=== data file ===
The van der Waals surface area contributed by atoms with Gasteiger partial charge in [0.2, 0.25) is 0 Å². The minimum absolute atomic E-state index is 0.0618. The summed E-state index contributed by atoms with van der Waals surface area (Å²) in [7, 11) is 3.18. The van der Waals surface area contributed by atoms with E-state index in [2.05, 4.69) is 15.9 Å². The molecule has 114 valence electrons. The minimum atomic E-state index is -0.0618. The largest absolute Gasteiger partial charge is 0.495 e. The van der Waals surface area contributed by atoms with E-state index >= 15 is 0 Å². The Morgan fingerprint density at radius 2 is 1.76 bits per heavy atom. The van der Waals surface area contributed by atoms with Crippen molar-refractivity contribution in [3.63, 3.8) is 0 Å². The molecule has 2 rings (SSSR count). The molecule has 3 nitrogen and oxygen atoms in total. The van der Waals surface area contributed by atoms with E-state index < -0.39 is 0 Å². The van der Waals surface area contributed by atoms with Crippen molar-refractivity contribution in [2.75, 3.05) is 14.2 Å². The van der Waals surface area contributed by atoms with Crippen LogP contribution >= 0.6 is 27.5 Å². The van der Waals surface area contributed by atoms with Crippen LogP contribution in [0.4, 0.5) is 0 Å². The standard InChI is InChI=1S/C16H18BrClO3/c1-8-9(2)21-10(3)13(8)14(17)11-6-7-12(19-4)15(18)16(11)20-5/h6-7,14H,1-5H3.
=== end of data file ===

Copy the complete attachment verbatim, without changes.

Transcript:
The van der Waals surface area contributed by atoms with Gasteiger partial charge in [0.2, 0.25) is 0 Å². The minimum absolute atomic E-state index is 0.0618. The summed E-state index contributed by atoms with van der Waals surface area (Å²) in [7, 11) is 3.18. The van der Waals surface area contributed by atoms with E-state index in [2.05, 4.69) is 15.9 Å². The molecule has 114 valence electrons. The minimum atomic E-state index is -0.0618. The largest absolute Gasteiger partial charge is 0.495 e. The van der Waals surface area contributed by atoms with E-state index >= 15 is 0 Å². The Morgan fingerprint density at radius 2 is 1.76 bits per heavy atom. The van der Waals surface area contributed by atoms with Crippen molar-refractivity contribution in [3.63, 3.8) is 0 Å². The molecule has 2 rings (SSSR count). The molecule has 3 nitrogen and oxygen atoms in total. The van der Waals surface area contributed by atoms with E-state index < -0.39 is 0 Å². The van der Waals surface area contributed by atoms with Crippen molar-refractivity contribution in [2.75, 3.05) is 14.2 Å². The van der Waals surface area contributed by atoms with Crippen LogP contribution >= 0.6 is 27.5 Å². The van der Waals surface area contributed by atoms with Crippen LogP contribution in [0.4, 0.5) is 0 Å². The standard InChI is InChI=1S/C16H18BrClO3/c1-8-9(2)21-10(3)13(8)14(17)11-6-7-12(19-4)15(18)16(11)20-5/h6-7,14H,1-5H3.